Receive Breaking News updates as they occur
Record numbers of Australians and New Zealanders turned out Saturday to mark the centenary of the Gallipoli landings amid tight security, a formative event that helped forge their identities as independent nations. Dawn services were held across the two countries on the anniversary of the ill-fated 1915 campaign of the Australian and New Zealand Army Corps that left 11,500 of them dead in what is now Turkey during World War I. "They loved and were loved in return, were prepared to fight for their beliefs, were, like us, prey to fears and human despair," said Chief of Army David Morrison in an emotive address in Canberra at the Australian War Memorial. In New Zealand, more than 20,000 people attended a ceremony at the national war memorial in Wellington, where Governor-General Jerry Mateparae was joined by Australian counterpart Peter Cosgrove. Anzac Day affirmed "the qualities we prize: courage, compassion and comradeship, qualities which were displayed by our troops on the Gallipoli Peninsula and by our armed forces in subsequent conflicts," Mateparae said.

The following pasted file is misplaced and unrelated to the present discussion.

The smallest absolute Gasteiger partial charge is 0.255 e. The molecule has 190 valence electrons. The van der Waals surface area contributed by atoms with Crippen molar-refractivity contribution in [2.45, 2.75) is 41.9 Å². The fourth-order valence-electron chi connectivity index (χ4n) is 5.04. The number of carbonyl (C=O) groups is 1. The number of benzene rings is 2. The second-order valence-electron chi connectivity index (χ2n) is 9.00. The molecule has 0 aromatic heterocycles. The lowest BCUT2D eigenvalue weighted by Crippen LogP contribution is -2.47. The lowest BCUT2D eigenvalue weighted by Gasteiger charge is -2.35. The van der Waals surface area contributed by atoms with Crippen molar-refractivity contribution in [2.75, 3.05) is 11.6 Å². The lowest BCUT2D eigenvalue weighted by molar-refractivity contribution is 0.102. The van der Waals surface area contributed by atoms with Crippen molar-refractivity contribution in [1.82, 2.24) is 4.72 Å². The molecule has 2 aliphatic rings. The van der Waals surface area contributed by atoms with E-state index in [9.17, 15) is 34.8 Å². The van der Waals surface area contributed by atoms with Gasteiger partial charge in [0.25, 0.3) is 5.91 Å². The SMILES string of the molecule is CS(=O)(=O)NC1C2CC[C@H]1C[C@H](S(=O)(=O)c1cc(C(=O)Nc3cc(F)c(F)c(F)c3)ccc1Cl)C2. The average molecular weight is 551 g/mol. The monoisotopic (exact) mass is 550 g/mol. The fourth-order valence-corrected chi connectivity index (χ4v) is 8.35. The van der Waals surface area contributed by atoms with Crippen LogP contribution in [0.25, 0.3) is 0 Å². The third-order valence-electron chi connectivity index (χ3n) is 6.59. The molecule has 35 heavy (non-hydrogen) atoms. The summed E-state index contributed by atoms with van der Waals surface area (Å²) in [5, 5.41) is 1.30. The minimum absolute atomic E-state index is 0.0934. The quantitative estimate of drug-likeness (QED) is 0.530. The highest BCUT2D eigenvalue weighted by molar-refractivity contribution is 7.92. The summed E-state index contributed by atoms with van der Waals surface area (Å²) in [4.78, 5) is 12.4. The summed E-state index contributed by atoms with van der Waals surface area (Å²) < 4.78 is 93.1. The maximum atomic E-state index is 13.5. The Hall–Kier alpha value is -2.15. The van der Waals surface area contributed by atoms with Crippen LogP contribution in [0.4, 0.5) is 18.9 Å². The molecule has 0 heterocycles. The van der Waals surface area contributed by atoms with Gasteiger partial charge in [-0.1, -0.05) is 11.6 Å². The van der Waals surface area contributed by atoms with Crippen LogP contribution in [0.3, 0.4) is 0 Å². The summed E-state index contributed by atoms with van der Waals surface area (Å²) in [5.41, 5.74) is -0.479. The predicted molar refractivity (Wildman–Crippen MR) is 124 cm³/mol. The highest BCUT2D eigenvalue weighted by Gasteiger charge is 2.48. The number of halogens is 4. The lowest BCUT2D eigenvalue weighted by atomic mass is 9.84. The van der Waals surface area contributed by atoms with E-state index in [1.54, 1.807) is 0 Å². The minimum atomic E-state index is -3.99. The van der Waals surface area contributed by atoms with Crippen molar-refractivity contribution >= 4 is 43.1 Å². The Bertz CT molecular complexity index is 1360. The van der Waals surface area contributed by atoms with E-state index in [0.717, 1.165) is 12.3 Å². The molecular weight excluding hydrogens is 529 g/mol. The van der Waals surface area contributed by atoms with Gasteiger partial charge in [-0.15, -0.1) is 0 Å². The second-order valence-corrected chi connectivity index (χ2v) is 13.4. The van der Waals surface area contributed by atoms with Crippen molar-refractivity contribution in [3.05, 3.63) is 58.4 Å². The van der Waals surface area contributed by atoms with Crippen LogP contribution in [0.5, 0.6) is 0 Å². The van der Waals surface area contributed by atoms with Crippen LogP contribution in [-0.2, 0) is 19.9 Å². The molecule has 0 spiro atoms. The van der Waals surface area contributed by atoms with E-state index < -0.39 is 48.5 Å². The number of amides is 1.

TULSA, Okla. (AP) — Several members of an Oklahoma sheriff's department raised serious concerns years ago about the performance and training of a volunteer deputy now charged in the fatal shooting of a restrained suspect, according to a report released Friday by lawyers for the dead man's family.